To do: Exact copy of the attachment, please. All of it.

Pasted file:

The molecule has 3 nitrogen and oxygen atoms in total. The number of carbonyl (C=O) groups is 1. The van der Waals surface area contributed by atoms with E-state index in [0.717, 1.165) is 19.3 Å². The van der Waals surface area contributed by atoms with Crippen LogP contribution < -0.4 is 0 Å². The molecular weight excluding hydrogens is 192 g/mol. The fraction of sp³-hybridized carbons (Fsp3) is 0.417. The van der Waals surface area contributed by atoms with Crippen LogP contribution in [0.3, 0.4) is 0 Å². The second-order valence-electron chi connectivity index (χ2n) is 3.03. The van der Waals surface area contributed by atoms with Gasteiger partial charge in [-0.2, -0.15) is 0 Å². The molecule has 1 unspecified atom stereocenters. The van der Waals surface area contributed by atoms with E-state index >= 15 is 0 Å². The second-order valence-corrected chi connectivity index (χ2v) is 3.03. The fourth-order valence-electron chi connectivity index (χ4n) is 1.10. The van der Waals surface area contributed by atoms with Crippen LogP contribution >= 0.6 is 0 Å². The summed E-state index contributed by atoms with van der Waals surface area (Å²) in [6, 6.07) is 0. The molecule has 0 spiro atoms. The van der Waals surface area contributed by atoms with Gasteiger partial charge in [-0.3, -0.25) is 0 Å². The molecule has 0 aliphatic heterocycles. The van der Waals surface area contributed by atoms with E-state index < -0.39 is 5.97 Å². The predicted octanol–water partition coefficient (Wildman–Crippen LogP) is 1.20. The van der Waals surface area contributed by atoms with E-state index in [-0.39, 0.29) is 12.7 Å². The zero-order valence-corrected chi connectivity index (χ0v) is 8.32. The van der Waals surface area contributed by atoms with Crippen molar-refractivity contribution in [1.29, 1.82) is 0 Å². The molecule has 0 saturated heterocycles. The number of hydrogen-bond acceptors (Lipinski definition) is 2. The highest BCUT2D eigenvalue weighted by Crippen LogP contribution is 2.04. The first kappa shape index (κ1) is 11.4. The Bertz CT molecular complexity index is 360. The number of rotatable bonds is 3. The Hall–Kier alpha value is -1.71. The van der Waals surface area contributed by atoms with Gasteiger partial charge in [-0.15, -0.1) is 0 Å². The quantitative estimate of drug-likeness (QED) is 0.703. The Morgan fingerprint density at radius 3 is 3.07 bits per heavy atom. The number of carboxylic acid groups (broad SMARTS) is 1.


The molecule has 3 nitrogen and oxygen atoms in total. The number of carbonyl (C=O) groups is 1. The van der Waals surface area contributed by atoms with E-state index in [0.717, 1.165) is 19.3 Å². The van der Waals surface area contributed by atoms with Crippen LogP contribution < -0.4 is 0 Å². The molecular weight excluding hydrogens is 192 g/mol. The fraction of sp³-hybridized carbons (Fsp3) is 0.417. The van der Waals surface area contributed by atoms with Crippen LogP contribution in [0.3, 0.4) is 0 Å². The second-order valence-electron chi connectivity index (χ2n) is 3.03. The van der Waals surface area contributed by atoms with Gasteiger partial charge in [-0.2, -0.15) is 0 Å². The molecule has 1 unspecified atom stereocenters. The van der Waals surface area contributed by atoms with E-state index >= 15 is 0 Å². The second-order valence-corrected chi connectivity index (χ2v) is 3.03. The fourth-order valence-electron chi connectivity index (χ4n) is 1.10. The van der Waals surface area contributed by atoms with Crippen LogP contribution >= 0.6 is 0 Å². The summed E-state index contributed by atoms with van der Waals surface area (Å²) in [6, 6.07) is 0. The molecule has 0 spiro atoms. The van der Waals surface area contributed by atoms with Gasteiger partial charge in [-0.3, -0.25) is 0 Å². The molecule has 0 aliphatic heterocycles. The van der Waals surface area contributed by atoms with E-state index < -0.39 is 5.97 Å². The predicted octanol–water partition coefficient (Wildman–Crippen LogP) is 1.20. The van der Waals surface area contributed by atoms with E-state index in [-0.39, 0.29) is 12.7 Å². The zero-order valence-corrected chi connectivity index (χ0v) is 8.32. The van der Waals surface area contributed by atoms with Crippen molar-refractivity contribution in [1.29, 1.82) is 0 Å². The molecule has 0 saturated heterocycles. The number of hydrogen-bond acceptors (Lipinski definition) is 2. The highest BCUT2D eigenvalue weighted by Crippen LogP contribution is 2.04. The first kappa shape index (κ1) is 11.4. The Bertz CT molecular complexity index is 360. The number of rotatable bonds is 3. The Hall–Kier alpha value is -1.71. The van der Waals surface area contributed by atoms with Gasteiger partial charge in [-0.15, -0.1) is 0 Å². The quantitative estimate of drug-likeness (QED) is 0.703. The Morgan fingerprint density at radius 3 is 3.07 bits per heavy atom. The number of carboxylic acid groups (broad SMARTS) is 1.